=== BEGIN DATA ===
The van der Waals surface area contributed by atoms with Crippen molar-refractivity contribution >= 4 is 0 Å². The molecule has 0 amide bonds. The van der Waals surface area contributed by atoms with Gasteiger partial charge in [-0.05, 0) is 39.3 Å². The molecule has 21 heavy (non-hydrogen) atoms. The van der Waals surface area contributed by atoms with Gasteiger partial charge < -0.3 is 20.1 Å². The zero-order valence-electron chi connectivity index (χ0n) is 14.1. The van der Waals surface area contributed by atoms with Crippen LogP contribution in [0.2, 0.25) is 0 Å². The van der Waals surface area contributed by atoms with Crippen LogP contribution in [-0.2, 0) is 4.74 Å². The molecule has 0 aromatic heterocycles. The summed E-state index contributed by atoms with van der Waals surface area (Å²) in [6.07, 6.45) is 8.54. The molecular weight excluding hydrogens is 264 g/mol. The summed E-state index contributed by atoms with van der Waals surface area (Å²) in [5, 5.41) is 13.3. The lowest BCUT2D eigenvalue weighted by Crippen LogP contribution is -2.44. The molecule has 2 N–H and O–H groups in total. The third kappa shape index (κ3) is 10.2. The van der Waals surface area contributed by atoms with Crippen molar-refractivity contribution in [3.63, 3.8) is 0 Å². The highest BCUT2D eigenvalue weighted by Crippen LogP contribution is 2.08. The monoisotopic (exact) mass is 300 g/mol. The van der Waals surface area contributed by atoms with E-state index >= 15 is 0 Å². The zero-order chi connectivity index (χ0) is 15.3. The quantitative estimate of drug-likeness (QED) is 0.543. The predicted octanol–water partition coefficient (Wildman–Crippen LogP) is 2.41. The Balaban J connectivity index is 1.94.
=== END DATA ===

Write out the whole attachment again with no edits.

The van der Waals surface area contributed by atoms with Crippen molar-refractivity contribution >= 4 is 0 Å². The molecule has 0 amide bonds. The van der Waals surface area contributed by atoms with Gasteiger partial charge in [-0.05, 0) is 39.3 Å². The molecule has 21 heavy (non-hydrogen) atoms. The van der Waals surface area contributed by atoms with Gasteiger partial charge < -0.3 is 20.1 Å². The zero-order valence-electron chi connectivity index (χ0n) is 14.1. The van der Waals surface area contributed by atoms with Crippen LogP contribution in [0.2, 0.25) is 0 Å². The van der Waals surface area contributed by atoms with Crippen LogP contribution in [-0.2, 0) is 4.74 Å². The molecule has 0 aromatic heterocycles. The summed E-state index contributed by atoms with van der Waals surface area (Å²) in [6.07, 6.45) is 8.54. The molecular weight excluding hydrogens is 264 g/mol. The summed E-state index contributed by atoms with van der Waals surface area (Å²) in [5, 5.41) is 13.3. The lowest BCUT2D eigenvalue weighted by Crippen LogP contribution is -2.44. The molecule has 2 N–H and O–H groups in total. The third kappa shape index (κ3) is 10.2. The van der Waals surface area contributed by atoms with Crippen molar-refractivity contribution in [3.63, 3.8) is 0 Å². The highest BCUT2D eigenvalue weighted by Crippen LogP contribution is 2.08. The monoisotopic (exact) mass is 300 g/mol. The van der Waals surface area contributed by atoms with E-state index >= 15 is 0 Å². The zero-order chi connectivity index (χ0) is 15.3. The quantitative estimate of drug-likeness (QED) is 0.543. The predicted octanol–water partition coefficient (Wildman–Crippen LogP) is 2.41. The Balaban J connectivity index is 1.94.